Moodle for mobile

 
 
Picture of Stuart Lamour
responsive web design
Group Particularly helpful Moodlers

Hi all,

at sussex we found the moodle iphone app was not going to fit the needs of our users, and don't expect any of the other platform specific apps will do so without a large investment from us in customisation & maintanance. This is very much at odds with how we currently deploy our moodle.

Moodle for us is essentially an open source browser based cms - we don't have moodle apps for mac/windows etc - it is all done through the browser - so why create platform specific apps for mobile / tablets etc which all have a browser?

We prefer to maintain one moodle which works on all platforms, with the browser as our delivery 'weapon' of choice.

And for moodle, being an open source browser based cms is a great place to be at the moment...

Here are some screen shots of our moodle in a browser on mobile, tablet and desktop.

Screen shots

sussex responsive moodle screen shots

 

 

Technology

What did we use? HTML & CSS. And that is it for most of our users. We can also obviously optimise the content we deliver using some server side checks.

For admin users and tutors projects like phonegap.com offer us a cross platform api for getting into difficult bits like the device file system http://docs.phonegap.com/phonegap_file_file.md.html#File

Approach

For us responsive design isn't just about media queries, a cross device api and a flexible grid.

It is all about the information architecture you need for small screens, user interface components that works across all size screens, all embedded at the heart of a responsive cms systems for a great cross platform user experience. 

Links

http://stuffandnonsense.co.uk/blog/about/320_and_up

http://www.lukew.com/ff/entry.asp?933

http://www.phonegap.com/

http://www.w3.org/TR/css3-mediaqueries/

http://www.alistapart.com/articles/responsive-web-design/

 

For moodle, being an open source browser based cms is a great place to be at the moment. I'll be interested to watch and see if it can live up to the challenge and fulfil its potential.

Cheers

Stuart Lamour

e-learning team, sussex - http://blogs.sussex.ac.uk/elearningteam/

 

 
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Tim at Lone Pine Koala Sanctuary
Re: responsive web design
Group DevelopersGroup Documentation writersGroup Particularly helpful Moodlers

At the OU we also decided to focus on a mobile browser optimised UI, rather than apps, athough we did create a different theme, rather than doing it with @media rules in our main theme. I think our rationale was to use renderers to slim down the HTML for mobile browsers.

To make the separate mobile theme work nicely, we had to get http://docs.moodle.org/dev/Moodle_2.1_release_notes#Support_for_mobile_devices into Moodle 2.1

 
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Picture of Anthony Forth
Re: responsive web design
Group DevelopersGroup Testers
One of the considerations. Although I don't feel we've yet optimised the theme as strongly as we could. One of my frustrations has been relatively weak support for renderers. We made our theme a child of our 'standard' theme so it is not entirely separate. We wanted different navigation, reduced potentially different functionality and custom pages for mobile users. We also had an institutional decision to integrate consistent browser sniffing across all our major platforms, as well as poor support for media queries on older devices. Having a child theme in this way creates its own challenges regarding maintenance and optimisation. I would think hard about doing it that way again smile I am contemplating separating them. Worth also mentioning that we design so that we effectively have three grids. One for feature phones, one for smart phones and one for everything else.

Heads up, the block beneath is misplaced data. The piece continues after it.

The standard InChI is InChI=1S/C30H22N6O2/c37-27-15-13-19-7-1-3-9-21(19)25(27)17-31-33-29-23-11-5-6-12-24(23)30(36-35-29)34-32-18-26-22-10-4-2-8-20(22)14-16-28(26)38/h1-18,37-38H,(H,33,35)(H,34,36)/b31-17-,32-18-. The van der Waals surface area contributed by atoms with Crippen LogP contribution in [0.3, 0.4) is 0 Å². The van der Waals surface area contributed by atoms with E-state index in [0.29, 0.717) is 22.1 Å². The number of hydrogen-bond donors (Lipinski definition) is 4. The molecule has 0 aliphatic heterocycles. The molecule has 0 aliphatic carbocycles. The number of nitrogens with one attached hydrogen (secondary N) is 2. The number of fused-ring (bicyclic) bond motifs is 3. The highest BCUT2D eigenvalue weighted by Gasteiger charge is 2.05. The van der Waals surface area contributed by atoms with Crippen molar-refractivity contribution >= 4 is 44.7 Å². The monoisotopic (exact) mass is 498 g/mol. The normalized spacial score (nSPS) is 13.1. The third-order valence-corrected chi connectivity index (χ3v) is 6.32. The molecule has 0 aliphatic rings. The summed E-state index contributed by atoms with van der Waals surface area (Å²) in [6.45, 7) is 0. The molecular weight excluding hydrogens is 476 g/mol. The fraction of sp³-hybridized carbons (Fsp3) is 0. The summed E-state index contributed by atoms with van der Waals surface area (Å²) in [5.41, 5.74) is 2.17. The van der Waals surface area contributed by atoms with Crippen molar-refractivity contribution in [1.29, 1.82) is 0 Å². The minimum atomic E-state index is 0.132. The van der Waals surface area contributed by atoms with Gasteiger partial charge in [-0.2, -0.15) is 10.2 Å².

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Me at the Moodle Moot NZ11
Re: responsive web design
Group Particularly helpful Moodlers

For a very usable Student experience I have to say that the MyMobile Theme (http://moodle.org/plugins/view.php?plugin=theme_mymobile) is the best thing I have seen in the mobile Moodle area so far.

In terms of accessing courses with a browser (not editing them) it is by far the best thing available right now IMHO.

 
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Picture of Stuart Lamour
Re: responsive web design
Group Particularly helpful Moodlers

I love the jquery mobile/UI projects, and agree at the moment this offers the best, most mobile ui like interface for moodle curently.

I think moodle can learn a lot from the simple IA used in mymobile, and indeed the official moodle iphone app.

It does seem a bit wrong though....

For example -

If i'm using a small screen device (at least in the uk) i'm probably being charged through the nose for every kb of data, i probably have poor conectivity and my phone's processor means carrying out complex/heavy dom manipulations on the fly is not going to be great. 

Ideally i'd want the most light weight version of any site to be delivered. 

So although loading jquery, jquery ui and jquery mobile on top of moodle (and its own deluge of js?) does give a mobile like ui via the browser, it would obviously be better to just have a moodle that works in small screen without having all this extra payload.

Hope this makes sense {needs coffee}

Stuart Lamour